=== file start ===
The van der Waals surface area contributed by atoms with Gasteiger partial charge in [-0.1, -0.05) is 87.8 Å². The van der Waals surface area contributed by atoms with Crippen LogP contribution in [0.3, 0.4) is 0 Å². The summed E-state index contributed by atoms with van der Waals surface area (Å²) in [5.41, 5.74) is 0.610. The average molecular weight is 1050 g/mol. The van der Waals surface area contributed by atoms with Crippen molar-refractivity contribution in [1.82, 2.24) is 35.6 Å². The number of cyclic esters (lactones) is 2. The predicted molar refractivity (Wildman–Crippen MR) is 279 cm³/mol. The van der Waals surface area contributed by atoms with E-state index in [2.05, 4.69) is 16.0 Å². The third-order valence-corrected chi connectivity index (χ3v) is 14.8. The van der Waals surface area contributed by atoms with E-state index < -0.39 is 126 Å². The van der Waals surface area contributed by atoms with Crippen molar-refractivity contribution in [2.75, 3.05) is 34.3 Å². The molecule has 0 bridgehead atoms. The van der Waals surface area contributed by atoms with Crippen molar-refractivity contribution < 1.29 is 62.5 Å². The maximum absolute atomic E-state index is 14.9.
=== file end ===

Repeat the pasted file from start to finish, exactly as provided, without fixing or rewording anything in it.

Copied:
The van der Waals surface area contributed by atoms with Gasteiger partial charge in [-0.1, -0.05) is 87.8 Å². The van der Waals surface area contributed by atoms with Crippen LogP contribution in [0.3, 0.4) is 0 Å². The summed E-state index contributed by atoms with van der Waals surface area (Å²) in [5.41, 5.74) is 0.610. The average molecular weight is 1050 g/mol. The van der Waals surface area contributed by atoms with Crippen molar-refractivity contribution in [1.82, 2.24) is 35.6 Å². The number of cyclic esters (lactones) is 2. The predicted molar refractivity (Wildman–Crippen MR) is 279 cm³/mol. The van der Waals surface area contributed by atoms with E-state index in [2.05, 4.69) is 16.0 Å². The third-order valence-corrected chi connectivity index (χ3v) is 14.8. The van der Waals surface area contributed by atoms with E-state index < -0.39 is 126 Å². The van der Waals surface area contributed by atoms with Crippen molar-refractivity contribution in [2.75, 3.05) is 34.3 Å². The molecule has 0 bridgehead atoms. The van der Waals surface area contributed by atoms with Crippen molar-refractivity contribution < 1.29 is 62.5 Å². The maximum absolute atomic E-state index is 14.9.